Results 1 to 19 of 19

Thread: February 2007 EPAK Technique of the Month - Glancing Wing

  1. #1
    Join Date
    Feb 2005
    Location
    Sarnia, ON, Canada
    Posts
    7,774
    Thanks
    301
    Thanked 1,263 Times in 801 Posts

    Default February 2007 EPAK Technique of the Month - Glancing Wing

    Glancing Wing (Front- Left Uppercut)
    1. An attacker at 12 o'clock comes at you with a left uppercut.

    2. From a right neutral bow, simultaneously execute a right inward block diagonally down onto the punch as you execute a left vertical punch to your attacker's face.

    3. Without hesitation, hook your left hand down and out in a clockwise motion to the outside of your attacker's left arm as you execute a right punch to your attacker's left ribs.

    4. Step your left foot to 4:30 into a right neutral bow facing 10:30 as your left hand hooks to the back of your attacker's neck.

    5. With your attacker bending over, execute a right inward downward punch that becomes a forearm and elbow strike to the left side of your attacker's face.

    6. Cross out to 4:30.
    Quality outweighs quantity every time.

  2. #2
    JamesB is offline
    KenpoTalk
    1st. Brown Belt
    Join Date
    Feb 2006
    Location
    Cheltenham, UK
    Posts
    844
    Thanks
    566
    Thanked 545 Times in 314 Posts

    Default Re: February 2007 EPAK Technique of the Month - Glancing Wing

    Quote Originally Posted by Rob Broad View Post
    Glancing Wing (Front- Left Uppercut)
    1. An attacker at 12 o'clock comes at you with a left uppercut.

    2. From a right neutral bow, simultaneously execute a right inward block diagonally down onto the punch as you execute a left vertical punch to your attacker's face.
    I cannot visualise what is described here very well. Firstly, how can an inward block be applied to a left uppercut punch? Does the rotation of the shoulder cause the path of the block to continue down on top of the uppercut? I'd prefer to call this a downard forearm strike, or an inward+downward hammerfist strike I think.

    Secondly I don't see it being very easy to do a left punch from a right neutral-bow. I'd prefer to be in a foward-bow to use that left hand as a punch.

    How about a right downard block to the punching arm with a left slap-check to the shoulder (from neutral), with the left then rebounding off the shoulder to strike the face as you pivot to forward with that strike?

    I recall the technique rather differently after this point so I'll stop there....

  3. #3
    Join Date
    Feb 2005
    Posts
    1,743
    Thanks
    8
    Thanked 1,181 Times in 674 Posts

    Default Re: February 2007 EPAK Technique of the Month - Glancing Wing

    Several years back, we worked this technique at a Planas seminar. The notes are at Martialtalk, I'm sure.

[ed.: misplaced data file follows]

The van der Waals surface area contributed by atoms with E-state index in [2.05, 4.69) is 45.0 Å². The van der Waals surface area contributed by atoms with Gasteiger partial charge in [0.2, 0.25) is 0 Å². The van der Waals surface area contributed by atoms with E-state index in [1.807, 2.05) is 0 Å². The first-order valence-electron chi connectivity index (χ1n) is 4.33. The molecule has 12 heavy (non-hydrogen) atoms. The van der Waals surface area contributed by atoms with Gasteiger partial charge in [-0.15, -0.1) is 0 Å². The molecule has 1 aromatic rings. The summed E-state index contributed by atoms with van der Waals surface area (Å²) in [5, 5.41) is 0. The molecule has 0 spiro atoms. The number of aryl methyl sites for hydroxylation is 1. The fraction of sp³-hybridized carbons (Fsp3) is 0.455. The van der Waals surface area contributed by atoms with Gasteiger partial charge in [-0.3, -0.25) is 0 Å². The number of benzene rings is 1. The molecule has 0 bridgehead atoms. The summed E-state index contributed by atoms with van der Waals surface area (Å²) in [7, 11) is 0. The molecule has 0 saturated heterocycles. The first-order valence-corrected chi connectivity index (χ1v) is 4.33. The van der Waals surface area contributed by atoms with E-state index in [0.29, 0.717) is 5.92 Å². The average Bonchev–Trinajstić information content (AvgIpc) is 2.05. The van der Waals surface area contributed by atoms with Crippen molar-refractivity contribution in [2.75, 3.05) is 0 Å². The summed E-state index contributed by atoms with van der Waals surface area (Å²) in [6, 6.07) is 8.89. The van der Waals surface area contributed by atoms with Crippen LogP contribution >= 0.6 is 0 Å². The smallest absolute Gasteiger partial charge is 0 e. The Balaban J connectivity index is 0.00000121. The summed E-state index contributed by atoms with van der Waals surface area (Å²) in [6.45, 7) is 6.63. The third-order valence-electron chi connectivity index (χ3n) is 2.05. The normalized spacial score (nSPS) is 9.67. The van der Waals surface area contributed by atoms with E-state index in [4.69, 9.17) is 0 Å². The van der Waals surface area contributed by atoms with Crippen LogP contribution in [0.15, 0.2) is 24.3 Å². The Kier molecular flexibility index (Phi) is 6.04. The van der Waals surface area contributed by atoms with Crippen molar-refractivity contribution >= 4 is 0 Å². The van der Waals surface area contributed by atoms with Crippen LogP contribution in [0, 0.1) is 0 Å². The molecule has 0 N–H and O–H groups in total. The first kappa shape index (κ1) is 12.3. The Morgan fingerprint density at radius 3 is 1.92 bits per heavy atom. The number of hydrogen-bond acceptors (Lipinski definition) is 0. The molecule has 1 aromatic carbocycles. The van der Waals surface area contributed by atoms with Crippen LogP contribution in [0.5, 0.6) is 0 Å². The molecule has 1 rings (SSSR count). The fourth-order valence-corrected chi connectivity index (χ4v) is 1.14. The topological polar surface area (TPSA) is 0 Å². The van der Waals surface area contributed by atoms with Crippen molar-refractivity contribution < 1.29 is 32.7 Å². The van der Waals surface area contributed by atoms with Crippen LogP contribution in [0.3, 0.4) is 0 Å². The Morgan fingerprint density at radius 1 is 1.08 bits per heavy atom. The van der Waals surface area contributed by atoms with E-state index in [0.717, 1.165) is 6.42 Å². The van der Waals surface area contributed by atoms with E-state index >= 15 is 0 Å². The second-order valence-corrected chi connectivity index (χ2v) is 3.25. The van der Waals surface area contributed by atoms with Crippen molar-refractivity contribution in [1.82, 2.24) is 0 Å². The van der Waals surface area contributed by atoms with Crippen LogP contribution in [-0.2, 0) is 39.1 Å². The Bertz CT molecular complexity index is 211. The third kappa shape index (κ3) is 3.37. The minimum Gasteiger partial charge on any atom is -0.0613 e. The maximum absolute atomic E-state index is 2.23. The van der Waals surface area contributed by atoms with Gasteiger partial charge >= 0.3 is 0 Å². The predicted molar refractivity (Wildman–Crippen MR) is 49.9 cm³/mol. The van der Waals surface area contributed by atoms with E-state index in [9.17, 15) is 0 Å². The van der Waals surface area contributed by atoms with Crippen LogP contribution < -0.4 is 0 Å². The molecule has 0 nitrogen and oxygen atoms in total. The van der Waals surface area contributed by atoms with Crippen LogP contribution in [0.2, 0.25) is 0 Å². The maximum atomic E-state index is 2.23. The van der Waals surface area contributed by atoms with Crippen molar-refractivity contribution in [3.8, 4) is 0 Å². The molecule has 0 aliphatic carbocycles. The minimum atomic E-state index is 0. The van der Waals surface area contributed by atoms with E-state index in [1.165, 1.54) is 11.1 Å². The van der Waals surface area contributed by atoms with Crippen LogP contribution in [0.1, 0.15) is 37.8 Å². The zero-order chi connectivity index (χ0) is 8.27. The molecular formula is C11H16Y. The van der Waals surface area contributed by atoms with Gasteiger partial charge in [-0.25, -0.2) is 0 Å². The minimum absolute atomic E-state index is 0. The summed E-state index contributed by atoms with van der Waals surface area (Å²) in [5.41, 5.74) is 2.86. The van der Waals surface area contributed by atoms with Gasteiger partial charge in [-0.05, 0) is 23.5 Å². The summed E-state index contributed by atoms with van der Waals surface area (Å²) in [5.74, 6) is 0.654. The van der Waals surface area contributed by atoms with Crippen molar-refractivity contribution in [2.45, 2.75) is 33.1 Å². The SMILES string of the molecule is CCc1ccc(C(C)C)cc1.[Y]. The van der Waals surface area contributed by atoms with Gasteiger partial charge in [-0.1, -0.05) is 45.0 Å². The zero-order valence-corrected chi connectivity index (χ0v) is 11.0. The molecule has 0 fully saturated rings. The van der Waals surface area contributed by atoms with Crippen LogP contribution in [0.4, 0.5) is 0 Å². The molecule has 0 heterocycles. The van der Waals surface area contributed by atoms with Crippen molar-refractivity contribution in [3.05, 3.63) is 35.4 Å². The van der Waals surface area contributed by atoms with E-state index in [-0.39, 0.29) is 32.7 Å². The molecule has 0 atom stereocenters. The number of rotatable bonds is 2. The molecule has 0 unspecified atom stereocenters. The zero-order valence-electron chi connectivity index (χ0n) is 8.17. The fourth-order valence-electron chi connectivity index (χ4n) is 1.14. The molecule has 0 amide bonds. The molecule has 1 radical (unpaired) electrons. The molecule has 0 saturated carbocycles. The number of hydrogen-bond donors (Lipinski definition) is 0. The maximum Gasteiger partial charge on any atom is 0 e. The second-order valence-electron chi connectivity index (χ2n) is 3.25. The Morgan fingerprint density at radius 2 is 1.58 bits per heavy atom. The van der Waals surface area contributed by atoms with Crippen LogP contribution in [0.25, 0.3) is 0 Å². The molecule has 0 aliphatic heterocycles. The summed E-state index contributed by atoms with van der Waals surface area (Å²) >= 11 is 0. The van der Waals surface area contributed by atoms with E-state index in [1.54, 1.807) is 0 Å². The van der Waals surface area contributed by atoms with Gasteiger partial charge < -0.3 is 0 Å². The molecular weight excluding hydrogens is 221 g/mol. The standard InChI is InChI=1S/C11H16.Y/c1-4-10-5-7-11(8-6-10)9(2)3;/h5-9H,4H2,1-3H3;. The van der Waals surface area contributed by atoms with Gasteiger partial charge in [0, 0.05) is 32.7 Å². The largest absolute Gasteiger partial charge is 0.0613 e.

One point made in that class is that this technique begins from a natural stance. We start this technique by breaking a rule. The rule is: "Don't Split your Stance". In this technique, we do split our stance because we can read the strike is coming at us from the low line.

    The first move is an anchoring elbow downward/inward block, as I recall. We don't just execute a horizontal downward forearm, but drop that elbow first into the uppercut punch.

    As we are making that block, we shift our right foot forward and our left foot backward. The left hand is also simultaneously striking the aggressors face. If we needed the range, we could drop our left into that forward bow, but if the attacker was close enough, the left foot could be in a neutral bow stance. I like the forward, but if the distance is not needed, the neutral should work, I think.

    The head hook should roll the attackers head counterclockwise, so that the face is presented for that downward elbow strike.

    Bang!

  4. #4
    execkenpo is offline
    KenpoTalk
    Adv. Green Belt
    Join Date
    Nov 2006
    Location
    London, Ontario
    Posts
    601
    Thanks
    85
    Thanked 103 Times in 69 Posts

    Default Re: February 2007 EPAK Technique of the Month - Glancing Wing

    Quote Originally Posted by michaeledward View Post
    The first move is an anchoring elbow downward/inward block, as I recall. We don't just execute a horizontal downward forearm, but drop that elbow first into the uppercut punch.

    I want to make sure I understand you correctly...are you jamming their fist with your elbow (kind of like in sparring when you drive your elbow into a roundhouse kick?). How fast and accurate do you need to be to accomplish this?

    If we needed the range, we could drop our left into that forward bow, but if the attacker was close enough, the left foot could be in a neutral bow stance. I like the forward, but if the distance is not needed, the neutral should work, I think.
    Given that we are defending against what is inherantly (sp?) an attack from close range, you should be ok with the neutral. If they are far enough away while attempting an uppercut, there are better ways of dealing with it.

    Myself, I can't see doing this, but it does show the Chinese roots of Kenpo off.

  5. #5
    Join Date
    Feb 2005
    Posts
    1,743
    Thanks
    8
    Thanked 1,181 Times in 674 Posts